Liyana Kayali

Liyana Kayali

Research Topics
A “Third Way”: Radical Incrementalism as a Transformative Mode of Resistance Between Direct Action and Inert ‘Resilience’ in the Occupied Palestinian Territories

Women’s Political Activism in the Occupied Palestinian Territories: Navigating Gendered Palestinian Authority and Israeli Repression

Reimagining Alternative Feminist Possibilities in Palestine: Subverting the Human-Security Paradigm through Local Approaches

Dr. Liyana Kayali is a lecturer in Middle Eastern Studies at the Australian National University (ANU). Prior to joining the ANU, Liyana was a research fellow at the School of Law, Politics, and Sociology at the University of Sussex, where she was part of a project examining the use of restorative justice approaches to respond to hate crime and hate incidents on university campuses. She has also previously held a research associate role at the Centre for Gender Studies at the School of Oriental and African Studies (SOAS) at the University of London, and lectured at the School of Politics and International Relations at the ANU.

Liyana’s research interests encompass resistance, gender, restorative justice, social movements, and the Middle East, with a particular focus on Israel-Palestine. She has published in academic and non-academic outlets including Contemporary Justice Review and the Canberra Times. She is also the author of Palestinian Women and Popular Resistance: Perceptions, Attitudes, and Strategies (2020), published as part of Routledge's Studies on the Arab-Israeli Conflict series.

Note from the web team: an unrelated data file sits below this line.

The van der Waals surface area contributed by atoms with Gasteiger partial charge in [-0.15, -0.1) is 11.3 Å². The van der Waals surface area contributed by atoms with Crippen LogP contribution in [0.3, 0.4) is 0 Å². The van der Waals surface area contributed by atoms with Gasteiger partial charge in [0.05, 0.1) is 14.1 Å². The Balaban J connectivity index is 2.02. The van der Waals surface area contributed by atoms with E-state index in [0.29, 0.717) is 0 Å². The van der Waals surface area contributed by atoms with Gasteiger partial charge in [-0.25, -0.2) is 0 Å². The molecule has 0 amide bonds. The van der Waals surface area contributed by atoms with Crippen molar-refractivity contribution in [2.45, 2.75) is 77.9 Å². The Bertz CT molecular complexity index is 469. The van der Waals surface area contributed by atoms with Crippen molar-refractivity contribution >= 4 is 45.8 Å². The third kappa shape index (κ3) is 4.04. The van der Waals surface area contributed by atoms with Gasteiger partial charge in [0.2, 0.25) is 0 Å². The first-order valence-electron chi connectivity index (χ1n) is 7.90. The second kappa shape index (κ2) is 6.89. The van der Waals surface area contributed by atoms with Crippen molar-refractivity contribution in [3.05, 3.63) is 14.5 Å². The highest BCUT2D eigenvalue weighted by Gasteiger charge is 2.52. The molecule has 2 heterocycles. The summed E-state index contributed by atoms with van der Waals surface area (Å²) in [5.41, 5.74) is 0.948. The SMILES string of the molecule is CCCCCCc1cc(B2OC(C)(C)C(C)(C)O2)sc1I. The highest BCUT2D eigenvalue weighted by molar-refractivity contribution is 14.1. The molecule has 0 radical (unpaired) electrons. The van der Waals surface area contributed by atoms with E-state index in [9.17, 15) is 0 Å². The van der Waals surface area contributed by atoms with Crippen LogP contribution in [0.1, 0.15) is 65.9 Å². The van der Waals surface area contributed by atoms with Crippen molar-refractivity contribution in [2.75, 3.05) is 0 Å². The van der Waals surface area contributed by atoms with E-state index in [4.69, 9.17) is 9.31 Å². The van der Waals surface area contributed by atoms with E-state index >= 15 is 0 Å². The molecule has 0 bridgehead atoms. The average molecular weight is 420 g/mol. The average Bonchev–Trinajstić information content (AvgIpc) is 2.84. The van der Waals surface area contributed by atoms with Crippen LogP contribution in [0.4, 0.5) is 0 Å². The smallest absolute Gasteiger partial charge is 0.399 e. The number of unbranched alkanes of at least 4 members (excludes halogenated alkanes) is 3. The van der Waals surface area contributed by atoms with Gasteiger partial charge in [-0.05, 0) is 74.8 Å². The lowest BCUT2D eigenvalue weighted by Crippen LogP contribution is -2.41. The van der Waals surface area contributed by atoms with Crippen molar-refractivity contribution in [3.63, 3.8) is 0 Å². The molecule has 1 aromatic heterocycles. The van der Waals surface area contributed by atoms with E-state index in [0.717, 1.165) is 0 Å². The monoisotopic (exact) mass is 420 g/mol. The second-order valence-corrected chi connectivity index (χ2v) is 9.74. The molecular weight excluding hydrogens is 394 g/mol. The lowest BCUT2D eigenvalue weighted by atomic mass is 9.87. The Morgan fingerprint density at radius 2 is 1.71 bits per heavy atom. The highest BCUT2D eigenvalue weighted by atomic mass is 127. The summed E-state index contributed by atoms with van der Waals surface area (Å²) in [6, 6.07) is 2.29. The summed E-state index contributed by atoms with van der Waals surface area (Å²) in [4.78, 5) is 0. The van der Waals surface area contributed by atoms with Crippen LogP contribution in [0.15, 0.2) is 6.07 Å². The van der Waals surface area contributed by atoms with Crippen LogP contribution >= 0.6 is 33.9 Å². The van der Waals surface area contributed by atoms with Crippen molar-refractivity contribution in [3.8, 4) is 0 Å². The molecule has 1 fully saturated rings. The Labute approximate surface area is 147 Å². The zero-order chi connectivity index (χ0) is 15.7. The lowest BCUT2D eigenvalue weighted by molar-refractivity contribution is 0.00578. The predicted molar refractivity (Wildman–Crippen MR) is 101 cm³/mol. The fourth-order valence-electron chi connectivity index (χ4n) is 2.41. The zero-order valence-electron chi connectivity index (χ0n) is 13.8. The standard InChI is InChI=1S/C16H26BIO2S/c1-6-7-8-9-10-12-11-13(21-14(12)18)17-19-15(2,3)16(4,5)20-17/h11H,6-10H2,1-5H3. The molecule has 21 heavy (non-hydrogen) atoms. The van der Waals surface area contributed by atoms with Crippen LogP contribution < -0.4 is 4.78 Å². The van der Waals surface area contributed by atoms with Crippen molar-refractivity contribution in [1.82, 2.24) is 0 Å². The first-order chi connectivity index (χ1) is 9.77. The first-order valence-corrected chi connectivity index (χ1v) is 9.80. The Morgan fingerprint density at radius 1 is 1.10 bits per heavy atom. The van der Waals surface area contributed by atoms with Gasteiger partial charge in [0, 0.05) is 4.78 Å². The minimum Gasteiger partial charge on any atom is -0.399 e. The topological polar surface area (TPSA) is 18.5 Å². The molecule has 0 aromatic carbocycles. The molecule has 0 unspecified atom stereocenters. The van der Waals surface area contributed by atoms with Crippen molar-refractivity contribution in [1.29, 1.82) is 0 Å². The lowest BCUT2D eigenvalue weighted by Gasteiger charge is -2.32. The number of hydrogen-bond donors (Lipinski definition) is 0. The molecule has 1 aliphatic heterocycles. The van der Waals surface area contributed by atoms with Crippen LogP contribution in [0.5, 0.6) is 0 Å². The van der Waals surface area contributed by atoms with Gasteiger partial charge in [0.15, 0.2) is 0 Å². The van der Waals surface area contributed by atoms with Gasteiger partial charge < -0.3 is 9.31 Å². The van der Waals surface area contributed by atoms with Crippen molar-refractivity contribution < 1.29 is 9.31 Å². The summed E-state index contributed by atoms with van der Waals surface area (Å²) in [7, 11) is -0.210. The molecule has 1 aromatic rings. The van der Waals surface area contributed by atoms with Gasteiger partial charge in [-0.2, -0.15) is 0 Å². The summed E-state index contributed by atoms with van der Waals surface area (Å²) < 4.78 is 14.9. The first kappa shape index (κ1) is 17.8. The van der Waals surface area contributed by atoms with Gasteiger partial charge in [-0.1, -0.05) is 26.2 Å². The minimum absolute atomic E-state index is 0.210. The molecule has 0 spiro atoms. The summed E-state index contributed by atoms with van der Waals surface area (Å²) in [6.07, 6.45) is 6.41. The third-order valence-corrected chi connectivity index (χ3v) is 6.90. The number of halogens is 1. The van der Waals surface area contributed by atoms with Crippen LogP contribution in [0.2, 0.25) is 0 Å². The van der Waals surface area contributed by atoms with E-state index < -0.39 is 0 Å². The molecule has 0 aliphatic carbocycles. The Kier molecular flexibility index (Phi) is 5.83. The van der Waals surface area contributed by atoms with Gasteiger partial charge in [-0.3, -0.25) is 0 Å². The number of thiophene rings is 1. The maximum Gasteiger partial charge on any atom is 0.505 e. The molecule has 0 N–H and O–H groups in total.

Her research at Columbia Global Centers | Amman will investigate three interrelated projects related to gender, resistance, and conflict transformation in the Occupied Palestinian Territories. The first of these, A “Third Way”: Radical Incrementalism as a Transformative Mode of Resistance, will study how Palestinian women’s search for legitimate and feasible modes of resistance has landed upon a set of tactics characterized by incrementalism, but aiming at transformative social change. Her second project will examine how women in the Occupied Palestinian Territories are navigating the Palestinian Authority’s gendered methods of repression, and how these methods have been enabled by securitized approaches to development in the region. A final project, titled, Reimagining Alternative Feminist Possibilities in Palestine, will explore the potential for community-based and gender-informed justice initiatives to subvert and supersede formal, securitized, institutional approaches in Palestine.


Selected Publications